President Barack Obama and other world leaders walk away after participating in a group photo at the G8 Summit in Lough Erne, Northern Ireland, June 18, 2013. Pictured, from left are: Herman Van Rompuy, President of the European Council; Prime Minister Enrico Letta of Italy; Prime Minister Stephen Harper of Canada; President François Hollande of France; President Obama: Prime Minister David Cameron of the United Kingdom; President Vladimir Putin of Russia; Chancellor Angela Merkel of Germany; José Manuel Barroso, President of the European Commission; and Prime Minister Shinzo Abe of Japan. (Official White House Photo by Pete Souza)

President Barack Obama and other world leaders walk away after participating in a group photo at the G8 Summit in Lough Erne, Northern Ireland, June 18, 2013. Pictured, from left are: Herman Van Rompuy, President of the European Council; Prime Minister Enrico Letta of Italy; Prime Minister Stephen Harper of Canada; President François Hollande of France; President Obama: Prime Minister David Cameron of the United Kingdom; President Vladimir Putin of Russia; Chancellor Angela Merkel of Germany; José Manuel Barroso, President of the European Commission; and Prime Minister Shinzo Abe of Japan. (Official White House Photo by Pete Souza)

OBAMA WENT, he was seen and heard in Europe, in what was once East Berlin, where neither John F. Kennedy or Ronald Reagan could go. However, when he departed he was trailing abysmal reviews and silent shrugs of who cares?

Michael Hirsch delivered a devastating heat seeking review in the National Journal:

President Obama’s honeymoon with the world is over. What was it, exactly, about Obama’s controversy-marred trip to Germany and the G8 Summit in Northern Ireland that fell so flat? Ummm, how about “¦ everything? […] Not only is the honeymoon long over, folks. The marriage is becoming deeply troubled and, increasingly, loveless.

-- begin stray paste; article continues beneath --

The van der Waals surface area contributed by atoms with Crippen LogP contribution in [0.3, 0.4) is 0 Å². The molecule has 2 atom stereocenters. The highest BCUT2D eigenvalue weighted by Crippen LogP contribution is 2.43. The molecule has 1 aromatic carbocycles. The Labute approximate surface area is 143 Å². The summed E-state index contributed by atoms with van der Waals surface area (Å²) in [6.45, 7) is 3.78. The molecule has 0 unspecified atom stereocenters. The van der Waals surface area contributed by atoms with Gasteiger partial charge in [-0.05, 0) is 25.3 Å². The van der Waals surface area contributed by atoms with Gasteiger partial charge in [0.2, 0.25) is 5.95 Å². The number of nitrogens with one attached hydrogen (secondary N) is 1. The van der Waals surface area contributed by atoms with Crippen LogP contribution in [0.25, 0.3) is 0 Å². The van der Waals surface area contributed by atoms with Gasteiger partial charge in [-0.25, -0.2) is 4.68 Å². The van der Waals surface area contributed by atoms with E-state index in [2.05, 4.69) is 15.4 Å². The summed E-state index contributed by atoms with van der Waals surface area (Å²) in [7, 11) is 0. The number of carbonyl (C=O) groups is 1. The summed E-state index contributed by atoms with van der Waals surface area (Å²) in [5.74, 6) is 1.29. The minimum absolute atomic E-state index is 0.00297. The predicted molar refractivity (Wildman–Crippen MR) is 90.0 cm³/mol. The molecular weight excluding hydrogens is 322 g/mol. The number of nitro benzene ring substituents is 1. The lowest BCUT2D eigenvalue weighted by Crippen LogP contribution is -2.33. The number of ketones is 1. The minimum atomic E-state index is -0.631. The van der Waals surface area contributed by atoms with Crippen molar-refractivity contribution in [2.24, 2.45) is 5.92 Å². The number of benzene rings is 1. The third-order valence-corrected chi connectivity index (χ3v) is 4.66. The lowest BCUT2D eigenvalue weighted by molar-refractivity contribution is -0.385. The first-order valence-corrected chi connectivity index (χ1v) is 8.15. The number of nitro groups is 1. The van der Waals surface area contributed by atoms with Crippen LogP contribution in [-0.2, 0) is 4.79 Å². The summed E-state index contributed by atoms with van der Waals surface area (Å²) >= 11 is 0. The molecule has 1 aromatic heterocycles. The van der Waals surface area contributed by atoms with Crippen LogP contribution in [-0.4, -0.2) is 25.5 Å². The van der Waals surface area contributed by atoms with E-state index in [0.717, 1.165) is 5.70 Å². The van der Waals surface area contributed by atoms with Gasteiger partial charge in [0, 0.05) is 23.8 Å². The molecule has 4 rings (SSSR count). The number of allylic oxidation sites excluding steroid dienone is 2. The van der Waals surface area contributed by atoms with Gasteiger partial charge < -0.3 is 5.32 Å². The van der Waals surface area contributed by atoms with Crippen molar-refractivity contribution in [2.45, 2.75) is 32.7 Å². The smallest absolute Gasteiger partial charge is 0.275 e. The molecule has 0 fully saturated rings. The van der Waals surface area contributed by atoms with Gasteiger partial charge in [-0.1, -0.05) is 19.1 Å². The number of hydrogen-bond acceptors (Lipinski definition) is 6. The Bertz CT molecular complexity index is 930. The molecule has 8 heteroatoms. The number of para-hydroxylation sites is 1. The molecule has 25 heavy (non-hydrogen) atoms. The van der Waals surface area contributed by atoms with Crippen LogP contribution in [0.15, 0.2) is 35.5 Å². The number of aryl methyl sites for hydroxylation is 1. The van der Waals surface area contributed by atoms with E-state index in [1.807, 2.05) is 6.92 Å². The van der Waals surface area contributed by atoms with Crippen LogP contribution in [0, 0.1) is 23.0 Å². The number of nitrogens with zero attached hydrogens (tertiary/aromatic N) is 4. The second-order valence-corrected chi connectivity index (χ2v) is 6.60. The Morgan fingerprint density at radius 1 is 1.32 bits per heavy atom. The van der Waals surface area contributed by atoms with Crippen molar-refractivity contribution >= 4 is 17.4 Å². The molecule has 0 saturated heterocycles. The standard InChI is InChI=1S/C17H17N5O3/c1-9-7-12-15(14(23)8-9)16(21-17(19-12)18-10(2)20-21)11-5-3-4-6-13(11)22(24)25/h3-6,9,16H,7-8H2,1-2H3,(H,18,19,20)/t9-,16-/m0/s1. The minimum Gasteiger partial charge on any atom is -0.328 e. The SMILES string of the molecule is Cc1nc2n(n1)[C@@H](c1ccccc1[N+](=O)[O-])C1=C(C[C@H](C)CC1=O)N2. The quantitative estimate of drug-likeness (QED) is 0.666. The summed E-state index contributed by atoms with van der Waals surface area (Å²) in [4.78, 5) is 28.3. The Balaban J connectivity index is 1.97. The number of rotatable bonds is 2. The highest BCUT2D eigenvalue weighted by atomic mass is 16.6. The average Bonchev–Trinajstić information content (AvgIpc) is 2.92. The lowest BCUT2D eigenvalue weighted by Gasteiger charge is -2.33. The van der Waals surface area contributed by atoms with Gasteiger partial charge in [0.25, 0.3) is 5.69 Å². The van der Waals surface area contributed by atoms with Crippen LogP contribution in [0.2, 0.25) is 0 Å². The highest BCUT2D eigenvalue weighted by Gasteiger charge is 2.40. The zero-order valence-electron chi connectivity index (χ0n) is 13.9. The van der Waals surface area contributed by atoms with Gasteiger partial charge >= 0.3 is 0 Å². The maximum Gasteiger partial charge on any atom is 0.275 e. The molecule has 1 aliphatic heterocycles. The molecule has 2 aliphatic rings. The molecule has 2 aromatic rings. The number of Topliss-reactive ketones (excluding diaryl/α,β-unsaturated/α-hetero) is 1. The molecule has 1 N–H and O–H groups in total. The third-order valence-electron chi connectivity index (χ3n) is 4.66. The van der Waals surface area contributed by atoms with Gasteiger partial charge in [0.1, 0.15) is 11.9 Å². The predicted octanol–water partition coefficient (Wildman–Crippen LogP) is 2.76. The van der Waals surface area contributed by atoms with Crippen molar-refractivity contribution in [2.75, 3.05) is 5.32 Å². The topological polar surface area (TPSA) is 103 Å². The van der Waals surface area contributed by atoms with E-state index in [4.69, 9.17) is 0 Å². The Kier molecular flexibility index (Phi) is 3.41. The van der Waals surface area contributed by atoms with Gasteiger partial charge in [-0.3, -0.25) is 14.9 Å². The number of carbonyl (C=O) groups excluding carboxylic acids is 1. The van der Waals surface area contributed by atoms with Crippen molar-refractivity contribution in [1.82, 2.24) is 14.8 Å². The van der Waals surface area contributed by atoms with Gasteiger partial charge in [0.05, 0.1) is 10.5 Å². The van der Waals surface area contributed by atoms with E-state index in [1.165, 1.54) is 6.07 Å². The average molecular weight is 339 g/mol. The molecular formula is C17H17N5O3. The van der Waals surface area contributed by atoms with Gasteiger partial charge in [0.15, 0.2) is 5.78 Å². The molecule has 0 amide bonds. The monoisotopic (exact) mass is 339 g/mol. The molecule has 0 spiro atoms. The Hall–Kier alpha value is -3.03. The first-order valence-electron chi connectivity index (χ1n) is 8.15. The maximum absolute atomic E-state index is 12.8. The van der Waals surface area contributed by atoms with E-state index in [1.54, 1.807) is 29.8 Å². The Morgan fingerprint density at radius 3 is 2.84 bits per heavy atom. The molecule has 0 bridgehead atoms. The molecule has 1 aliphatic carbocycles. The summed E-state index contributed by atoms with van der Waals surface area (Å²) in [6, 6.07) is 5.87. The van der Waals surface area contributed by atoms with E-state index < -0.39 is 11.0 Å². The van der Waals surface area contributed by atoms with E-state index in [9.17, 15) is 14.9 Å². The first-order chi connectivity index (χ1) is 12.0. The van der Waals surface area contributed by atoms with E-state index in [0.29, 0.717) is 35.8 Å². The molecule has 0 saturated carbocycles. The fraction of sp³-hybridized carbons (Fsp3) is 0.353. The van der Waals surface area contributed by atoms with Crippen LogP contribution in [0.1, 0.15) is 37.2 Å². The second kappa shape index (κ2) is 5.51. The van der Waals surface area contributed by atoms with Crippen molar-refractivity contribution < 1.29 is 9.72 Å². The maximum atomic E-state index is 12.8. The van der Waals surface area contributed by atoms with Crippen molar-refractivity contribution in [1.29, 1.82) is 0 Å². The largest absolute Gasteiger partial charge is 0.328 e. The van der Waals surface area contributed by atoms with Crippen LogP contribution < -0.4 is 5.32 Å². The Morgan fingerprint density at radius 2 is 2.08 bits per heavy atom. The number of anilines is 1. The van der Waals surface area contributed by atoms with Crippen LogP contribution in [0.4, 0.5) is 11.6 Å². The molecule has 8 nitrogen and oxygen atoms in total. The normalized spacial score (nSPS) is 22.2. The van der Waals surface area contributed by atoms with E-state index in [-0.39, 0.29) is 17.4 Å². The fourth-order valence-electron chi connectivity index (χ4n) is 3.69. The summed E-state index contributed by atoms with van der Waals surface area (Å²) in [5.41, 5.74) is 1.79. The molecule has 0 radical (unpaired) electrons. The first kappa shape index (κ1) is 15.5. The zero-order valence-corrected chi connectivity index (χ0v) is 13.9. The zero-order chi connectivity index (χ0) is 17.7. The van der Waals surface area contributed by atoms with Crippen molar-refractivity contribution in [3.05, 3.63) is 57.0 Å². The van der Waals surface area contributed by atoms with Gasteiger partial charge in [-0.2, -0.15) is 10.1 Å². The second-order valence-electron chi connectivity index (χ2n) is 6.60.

On June 26, 1963, President John F. Kennedy stood in West Berlin and said “Ich bin Berliner.” As Hirsch recounts, because there was a jelly donut named “Berliner” in part of Germany, the chattering classless have redrawn the history. Nobody in Berlin that day misunderstood President John F. Kennedy. They knew exactly what he meant and the crowd of 450,000 embraced him as the honorary Berliner he made himself that day.

There was also no escaping the meaning of President Ronald Reagan’s historic demand, “Mr. Gorbachev, tear down this wall.”

Obama may have quoted Kennedy during his Brandenburg Gate speech, but the passion and attitude, the acting required to make the moment was missing, as was the purpose.

You cannot make history if you have nothing to say.

Hirsch gets cruel:

In contrast to JFK, and Ronald Reagan’s almost-as-famous line 24 years later — “Mr, Gorbachev, tear down this wall!” — Obama came across as more of a jelly doughnut, a little soft and perhaps too sweet inside, especially compared to the hard-edged Putin.

Now, I’ve been following politics long enough to know presidents don’t need reporters’ reviews they need the people. But back here at home President Obama has recently suffered an 8-point tumble, with his surety on policy now focused on spying on reporters, the American people, and calling transparent policies like FISA that clearly are not. All of this happening while his foreign policy strategy seems positively incoherent.

President Obama’s basketball game isn’t the only place he’s delivering air balls.